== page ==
On October 12, the Sixth Circuit denied Nationwide Mutual Insurance Company’s petition for rehearing en banc on the Court’s decision to revive a putative class action stemming from a 2012 data breach. 

According to the plaintiffs’ class action complaint, hackers who breached Nationwide’s computer network on October 3, 2012, stole the personal information of the named plaintiffs as well as 1.1 million other individuals.  The complaint alleged claims for invasion of privacy, negligence, bailment, and violations of the Fair Credit Reporting Act.  Plaintiffs claimed that the data breach created an “imminent, immediate and continuing increased risk” that they would be subject to identity fraud.  The district court originally dismissed the complaint, holding that the plaintiffs failed to state a claim for invasion of privacy, lacked Article III standing to bring the negligence and bailment claims, and lacked statutory standing to bring the FCRA claims.   

On appeal, the Sixth Circuit, in a 2-1 decision, reversed the district court and held that the plaintiffs had Article III standing.  Specifically, the majority held that “Plaintiffs’ allegations of a substantial risk of harm, coupled with reasonably incurred mitigation costs, are sufficient to establish a cognizable Article III injury at the pleading stage of the litigation.  …  Plaintiffs and the other putative class members must expend time and money to monitor their credit, check their bank statements, and modify their financial accounts,” stated the Court.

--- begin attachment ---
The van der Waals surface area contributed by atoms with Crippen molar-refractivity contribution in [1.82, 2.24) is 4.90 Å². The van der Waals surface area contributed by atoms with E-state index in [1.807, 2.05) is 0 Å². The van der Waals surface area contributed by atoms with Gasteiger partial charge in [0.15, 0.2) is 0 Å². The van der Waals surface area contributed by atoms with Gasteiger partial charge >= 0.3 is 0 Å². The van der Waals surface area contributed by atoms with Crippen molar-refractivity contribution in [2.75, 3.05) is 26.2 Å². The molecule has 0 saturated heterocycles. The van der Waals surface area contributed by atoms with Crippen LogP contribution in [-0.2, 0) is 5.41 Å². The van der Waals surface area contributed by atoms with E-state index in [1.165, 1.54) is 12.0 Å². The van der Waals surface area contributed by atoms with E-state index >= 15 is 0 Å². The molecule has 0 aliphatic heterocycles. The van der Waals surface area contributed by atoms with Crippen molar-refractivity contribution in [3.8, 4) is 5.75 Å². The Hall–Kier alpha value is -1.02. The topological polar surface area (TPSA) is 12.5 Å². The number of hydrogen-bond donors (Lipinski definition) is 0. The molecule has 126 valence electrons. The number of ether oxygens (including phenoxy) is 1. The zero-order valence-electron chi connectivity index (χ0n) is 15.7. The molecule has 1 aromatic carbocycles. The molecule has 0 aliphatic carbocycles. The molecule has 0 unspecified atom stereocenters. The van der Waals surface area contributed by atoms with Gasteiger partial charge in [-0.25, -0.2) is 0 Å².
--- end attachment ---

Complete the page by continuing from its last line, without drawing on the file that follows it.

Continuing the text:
Judge Batchelder dissented from the majority, finding that the plaintiffs’ complaint did not adequately plead a causal connection between Nationwide’s alleged inaction and the plaintiffs’ alleged injury, which is necessary to establish Article III standing.  “The complaints simply allege that hackers were in fact able to access the plaintiffs’ personal information. …  But plaintiffs make no factual allegations regarding how the hackers were able to breach Nationwide’s system, nor do they indicate what Nationwide might have done to prevent that breach but failed to do.”  In other words, there are no allegations that Nationwide is responsible for the criminal acts that increased the plaintiffs’ risk of identity theft. 

The Sixth Circuit denied Nationwide’s petition for rehearing en banc, with Judge Batchelder noting that she would grant rehearing for the reasons stated in her dissent.  The case is now remanded to the district court for further proceedings.